Facebook provides each user with a unique email that they can use to update their Facebook with. This way you can email a status update, picture, etc. without needing to access the site or the app, plus it works with any email address.
We can use that email address to cross post from Google+,…
As an entrepreneur, I always hated fund raising — I hated not being in control of situations, I hated being at the mercy of markets and other peoples’ schedules. It’s a hard thing to take, and a very vulnerable feeling, especially when you’re used to running your own company and being mostly in…
“Copy (or text, or words) used in design is a very particular type of creative writing that requires the inspiration of an artist and the control of a craftsman or craftswoman.”
—Mark Shaw, Copywriting: Successful writing for design, advertising and marketing
We don’t really think of business writing as creative writing, in part because the aims of business writing—to sell a service or a product—seem so different than those of creative writing—to express one’s self, to move an audience, to make some kind of social commentary, and so on. But they do have similar challenges for writers, the most important of which is creating just the right tone.
What is tone?
Tone is huge in any kind of writing. Finding a tone is like finding something to wear to an event; your choice to wear jeans, a cocktail dress, or a suit depends on where you’re going. You wouldn’t wear a cocktail dress to a football game, and you wouldn’t wear jeans to a job interview. Hopefully.
The same goes for tone in writing. More than being about a command of language, writing copy for websites (or any kind of business marketing) is about having a command of tone.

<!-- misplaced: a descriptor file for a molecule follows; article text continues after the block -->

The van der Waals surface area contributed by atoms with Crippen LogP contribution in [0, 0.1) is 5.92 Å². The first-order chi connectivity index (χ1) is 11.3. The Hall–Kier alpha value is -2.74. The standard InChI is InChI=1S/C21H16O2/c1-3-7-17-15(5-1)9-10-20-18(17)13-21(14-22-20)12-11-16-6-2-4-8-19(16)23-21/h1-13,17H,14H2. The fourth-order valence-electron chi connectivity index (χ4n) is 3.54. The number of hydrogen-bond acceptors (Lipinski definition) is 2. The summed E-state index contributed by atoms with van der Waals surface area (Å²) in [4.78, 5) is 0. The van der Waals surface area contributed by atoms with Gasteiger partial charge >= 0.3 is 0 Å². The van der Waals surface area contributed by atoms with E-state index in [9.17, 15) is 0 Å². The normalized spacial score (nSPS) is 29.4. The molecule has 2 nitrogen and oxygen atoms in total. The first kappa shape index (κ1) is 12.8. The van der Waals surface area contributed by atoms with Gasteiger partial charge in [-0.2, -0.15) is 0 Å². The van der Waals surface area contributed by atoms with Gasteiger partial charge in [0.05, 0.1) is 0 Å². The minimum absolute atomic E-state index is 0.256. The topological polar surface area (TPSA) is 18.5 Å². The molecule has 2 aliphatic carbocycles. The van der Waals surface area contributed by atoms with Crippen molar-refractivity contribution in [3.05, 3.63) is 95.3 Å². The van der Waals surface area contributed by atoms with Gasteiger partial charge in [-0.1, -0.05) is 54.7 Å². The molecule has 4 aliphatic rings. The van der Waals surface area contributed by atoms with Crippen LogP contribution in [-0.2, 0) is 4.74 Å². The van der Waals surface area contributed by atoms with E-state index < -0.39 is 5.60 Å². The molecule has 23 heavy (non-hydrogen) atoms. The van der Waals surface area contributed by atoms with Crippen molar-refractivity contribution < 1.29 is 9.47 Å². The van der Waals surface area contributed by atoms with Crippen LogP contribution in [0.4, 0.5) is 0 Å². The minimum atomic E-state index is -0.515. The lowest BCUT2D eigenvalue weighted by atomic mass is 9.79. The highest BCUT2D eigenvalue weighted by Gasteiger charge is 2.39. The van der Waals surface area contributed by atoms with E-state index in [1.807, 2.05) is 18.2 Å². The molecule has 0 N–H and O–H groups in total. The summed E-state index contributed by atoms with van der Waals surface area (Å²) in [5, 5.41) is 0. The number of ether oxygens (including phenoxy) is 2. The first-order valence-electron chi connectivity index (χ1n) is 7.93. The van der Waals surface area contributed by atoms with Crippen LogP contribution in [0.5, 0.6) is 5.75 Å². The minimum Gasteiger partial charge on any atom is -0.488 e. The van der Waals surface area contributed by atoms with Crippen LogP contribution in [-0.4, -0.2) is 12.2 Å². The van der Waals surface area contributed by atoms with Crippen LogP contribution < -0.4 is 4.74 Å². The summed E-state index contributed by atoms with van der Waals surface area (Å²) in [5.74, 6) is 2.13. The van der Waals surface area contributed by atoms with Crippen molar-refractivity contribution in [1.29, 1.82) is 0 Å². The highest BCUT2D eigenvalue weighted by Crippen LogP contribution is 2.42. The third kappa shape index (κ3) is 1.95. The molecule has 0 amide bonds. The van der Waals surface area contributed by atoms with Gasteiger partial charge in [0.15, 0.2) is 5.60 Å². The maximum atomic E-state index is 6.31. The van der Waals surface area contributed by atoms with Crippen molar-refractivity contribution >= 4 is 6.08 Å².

I would have liked this telegram better if it had said HONK HONK HONK STOP HONK HONK HONK HONK HONK HONK HONK STOP.
Harpo Marx Telegram to John F. Kennedy July 14, 1960
In this telegram, comedian Harpo Marx congratulates then-Senator John F. Kennedy on receiving the Democratic Party nomination for the Presidency.
Now to address the substance of the animation.
It is not only long, it is dense. As dense as most other animations, while subjecting you to many more raw minutes of this rapid fire data. The events are portrayed nonlinearly. They shift focus between different sessions, planets, and universes, zooming into and out of them, showing them shrink, teleport, or explode spectacularly. We jump to points in a character’s chronology in the future, in the past, and examine frames of reference where chronology has no meaning. This animation is cerebrally challenging to follow. But your understanding of it will be in direct proportion to how well you understood the whole story up to this point. If you followed everything, and remember the key facts, there’s a very good chance you understood everything in the animation easily.
So, let’s take a closer look at what there is to understand.
Do you have cancer? Find out with this fun, flirty quiz!!
1. It’s the middle of class and your crush looks over to see you:
a. Texting him!
b. Paying attention to the teacher. Come on – it’s class!
c. Picking at a large new mole that has recently developed on your forearm!